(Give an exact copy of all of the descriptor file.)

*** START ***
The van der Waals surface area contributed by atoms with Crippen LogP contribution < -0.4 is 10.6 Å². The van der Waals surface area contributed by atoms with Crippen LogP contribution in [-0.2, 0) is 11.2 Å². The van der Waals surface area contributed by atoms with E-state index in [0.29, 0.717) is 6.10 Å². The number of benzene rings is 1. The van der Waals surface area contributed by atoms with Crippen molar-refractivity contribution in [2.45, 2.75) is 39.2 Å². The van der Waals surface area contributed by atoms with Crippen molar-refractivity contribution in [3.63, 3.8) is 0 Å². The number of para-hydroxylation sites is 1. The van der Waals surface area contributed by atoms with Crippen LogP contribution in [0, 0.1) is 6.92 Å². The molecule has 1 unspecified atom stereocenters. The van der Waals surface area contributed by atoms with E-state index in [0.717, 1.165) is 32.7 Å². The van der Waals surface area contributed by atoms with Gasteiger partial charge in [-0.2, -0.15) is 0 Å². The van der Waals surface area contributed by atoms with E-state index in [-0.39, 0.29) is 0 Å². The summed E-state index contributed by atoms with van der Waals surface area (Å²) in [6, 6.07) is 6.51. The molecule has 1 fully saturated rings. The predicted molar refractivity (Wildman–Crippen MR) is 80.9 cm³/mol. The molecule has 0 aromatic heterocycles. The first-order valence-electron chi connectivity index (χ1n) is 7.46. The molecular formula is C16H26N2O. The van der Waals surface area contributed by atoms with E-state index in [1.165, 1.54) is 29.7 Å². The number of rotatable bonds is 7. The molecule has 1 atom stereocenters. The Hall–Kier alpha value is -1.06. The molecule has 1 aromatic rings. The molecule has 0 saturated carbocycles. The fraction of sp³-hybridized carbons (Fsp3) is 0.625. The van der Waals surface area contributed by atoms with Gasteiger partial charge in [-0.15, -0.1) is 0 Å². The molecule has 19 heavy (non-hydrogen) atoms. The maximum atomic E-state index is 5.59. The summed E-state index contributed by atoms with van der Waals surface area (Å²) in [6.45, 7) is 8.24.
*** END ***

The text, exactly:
The van der Waals surface area contributed by atoms with Crippen LogP contribution < -0.4 is 10.6 Å². The van der Waals surface area contributed by atoms with Crippen LogP contribution in [-0.2, 0) is 11.2 Å². The van der Waals surface area contributed by atoms with E-state index in [0.29, 0.717) is 6.10 Å². The number of benzene rings is 1. The van der Waals surface area contributed by atoms with Crippen molar-refractivity contribution in [2.45, 2.75) is 39.2 Å². The van der Waals surface area contributed by atoms with Crippen molar-refractivity contribution in [3.63, 3.8) is 0 Å². The number of para-hydroxylation sites is 1. The van der Waals surface area contributed by atoms with Crippen LogP contribution in [0, 0.1) is 6.92 Å². The molecule has 1 unspecified atom stereocenters. The van der Waals surface area contributed by atoms with E-state index in [0.717, 1.165) is 32.7 Å². The van der Waals surface area contributed by atoms with Gasteiger partial charge in [-0.2, -0.15) is 0 Å². The van der Waals surface area contributed by atoms with E-state index in [-0.39, 0.29) is 0 Å². The summed E-state index contributed by atoms with van der Waals surface area (Å²) in [6, 6.07) is 6.51. The molecule has 1 fully saturated rings. The predicted molar refractivity (Wildman–Crippen MR) is 80.9 cm³/mol. The molecule has 0 aromatic heterocycles. The first-order valence-electron chi connectivity index (χ1n) is 7.46. The molecular formula is C16H26N2O. The van der Waals surface area contributed by atoms with E-state index in [1.165, 1.54) is 29.7 Å². The number of rotatable bonds is 7. The molecule has 1 atom stereocenters. The Hall–Kier alpha value is -1.06. The molecule has 1 aromatic rings. The molecule has 0 saturated carbocycles. The fraction of sp³-hybridized carbons (Fsp3) is 0.625. The van der Waals surface area contributed by atoms with Gasteiger partial charge in [-0.15, -0.1) is 0 Å². The molecule has 19 heavy (non-hydrogen) atoms. The maximum atomic E-state index is 5.59. The summed E-state index contributed by atoms with van der Waals surface area (Å²) in [6.45, 7) is 8.24.